How strategically planted trees have transformed Nosswick
When Andrew Colvin purchased his farm, Nosswick, at Blackwood Creek in Tasmania’s north in 1981 it was basically bare. There was minimal fencing and scattered trees. Like a lot of farmers at the time, Andrew needed to increase production, so he put in a lot of infrastructure that required removal of many trees.
After the first five years of development, most of the scattered trees on the property were gone. Forty years later, after four decades of strategic planting, Nosswick is heavily treed, which has made Nosswick more profitable, far more beautiful and a haven for wildlife as well as prime lambs.
Andrew farms grassed crops and prime lambs, both of which he explains, benefit from companion planting with trees.
“My requirements for growing trees are different from some people because the woodlot is not the primary reason why I grow trees. Firstly, I want to shelter the livestock, particularly in the exposed pivot circles for the lambing ewes. Secondly, I want trees for water management.”
Nosswick has a perched water table, which means that the water sits right at the surface. In wintertime, the property was traditionally very wet. Andrew has used strategically planted trees to help reduce the water level during wet times and improve water efficiency when irrigating in dryer times.
“So, drainage is very important, and shelter. Those two things are my top priorities. The trees have certainly made a very big difference,” says Andrew.
“We originally started out just planting out the corners of circles, which is an oxymoron, but you get the picture square paddock, the corners.
“We've since gone into quite large-scale plantings of trees. At one stage, we were putting in 10,000 trees a year just in corners around circles. We've got some woodlots, but the majority of our plantings now are mixed species with Blackwood’s and right down to sedges and hakeas and shrubs.”
Some farmers believe that they're going to get a better return by having no trees and running stock on that pasture. They think there's a loss of productivity as a result of planting trees. Andrew says, “I would argue strongly against that.”
“It's hard to put a dollar figure on it. But my observation of how livestock move in cold weather is that there are great benefits from having trees.
“I don't really want to grow the trees and then chop them down and start again. I'm very happy to put them in once and get the economic benefit from increased stocking rates, and things like that.”
Andrew’s son Scott has returned home with a University Degree in Agricultural Economics and has taken over management of the farm.
“Scott's probably more economically driven than I am or have been. The bottom line is particularly important. That happens with most people that are in their thirties, they're driving the business so, everything is worked out to the last cent, which is great. But at the same time, he's very happy to plant trees.”
Start early – plant when you’re developing
Andrew says, that his observation has been that farmers who are developing their properties all want to plant trees, but it's something that gets pushed to down the track.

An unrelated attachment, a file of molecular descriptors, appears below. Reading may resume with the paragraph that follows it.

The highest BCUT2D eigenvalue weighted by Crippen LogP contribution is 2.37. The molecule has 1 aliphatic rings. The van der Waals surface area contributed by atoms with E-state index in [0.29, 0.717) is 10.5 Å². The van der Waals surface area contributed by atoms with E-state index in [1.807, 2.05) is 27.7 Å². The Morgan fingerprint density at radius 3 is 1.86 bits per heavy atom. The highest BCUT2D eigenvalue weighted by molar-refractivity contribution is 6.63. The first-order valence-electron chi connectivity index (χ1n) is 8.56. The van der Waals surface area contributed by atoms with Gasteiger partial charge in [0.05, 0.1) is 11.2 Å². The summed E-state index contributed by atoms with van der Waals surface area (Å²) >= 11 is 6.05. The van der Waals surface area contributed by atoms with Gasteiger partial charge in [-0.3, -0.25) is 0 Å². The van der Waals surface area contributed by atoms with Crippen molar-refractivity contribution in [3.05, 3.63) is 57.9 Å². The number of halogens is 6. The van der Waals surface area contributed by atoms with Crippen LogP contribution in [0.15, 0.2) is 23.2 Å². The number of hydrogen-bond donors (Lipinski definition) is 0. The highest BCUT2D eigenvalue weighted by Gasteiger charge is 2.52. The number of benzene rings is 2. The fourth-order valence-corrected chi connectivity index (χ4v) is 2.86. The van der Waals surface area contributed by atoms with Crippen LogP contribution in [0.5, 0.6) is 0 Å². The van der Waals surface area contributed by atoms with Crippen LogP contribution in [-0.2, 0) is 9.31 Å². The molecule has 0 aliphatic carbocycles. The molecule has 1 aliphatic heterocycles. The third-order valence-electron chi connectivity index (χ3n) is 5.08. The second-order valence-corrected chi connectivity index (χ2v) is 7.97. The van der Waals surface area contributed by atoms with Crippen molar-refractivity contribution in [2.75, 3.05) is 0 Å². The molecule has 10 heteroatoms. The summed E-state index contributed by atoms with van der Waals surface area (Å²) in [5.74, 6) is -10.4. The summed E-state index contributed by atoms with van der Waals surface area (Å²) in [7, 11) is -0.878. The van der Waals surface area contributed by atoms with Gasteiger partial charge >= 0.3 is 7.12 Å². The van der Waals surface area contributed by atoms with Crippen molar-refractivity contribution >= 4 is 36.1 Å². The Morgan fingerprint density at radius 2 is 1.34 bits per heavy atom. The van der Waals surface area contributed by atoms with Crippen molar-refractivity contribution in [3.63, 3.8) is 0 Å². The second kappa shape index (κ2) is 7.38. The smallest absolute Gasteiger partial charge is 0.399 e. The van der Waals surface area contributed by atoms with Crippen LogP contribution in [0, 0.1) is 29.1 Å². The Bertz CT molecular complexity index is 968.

“They’ve got to get the pivots in and then another pivot in. I look at it slightly differently, having gone exactly down that road. It was pretty tough at the end of the wool boom. Nobody had any money and we were trying to develop and put in irrigation.
“I put my trees in at the same time as I was putting in the irrigation because I could see that there was going to be a benefit. You think at the time it's a struggle to do it, but you get the benefit virtually from year one onwards. So, try to do it at the same time, is my advice.”
The secret to getting a successful outcome with trees, according to Andrew, is ground preparation. “It’s absolutely critical to do it properly,” he says.
“If I was going to be planting trees in the corners of pivots again, I’d start early, and firstly do a bit of research into what species grow well in my district.
Then, and I stress this to a lot of people that ask me about trees, the more work you put in to ground preparation the more successful you will be - spraying it off in advance, ripping it in advance in the summertime, creating a good seed bed. Do these things well and the quicker your trees will grow.
Conservation, Habitat and Aesthetics
Andrew says that he has to admit to being a bit of a conservationist. In addition to the productivity benefits on the farm, he wanted to provide habitat for wildlife, linking some of the farms remaining areas of native bush to the trees around the pivot circles with wildlife corridors.
“We wanted to get a complete ecosystem back into the environment,” explains Andrew.
“We've collected a lot of seed from around the area, so we're putting the Providence back in and it's working very well.”
He also explains that whilst it might seem obvious, he really values the aesthetics of having trees on the farm.
“You know, for me a barren landscape in rural Tasmania, is neither appropriate nor particularly attractive.”
And Andrew has certainly achieved an aesthetically beautiful property. Driving into Nosswick you are met with a stunning vista of manicured parkland where not a blade of grass seems out of place and fat lambs luxuriate in what must certainly be the poster farm for happy livestock.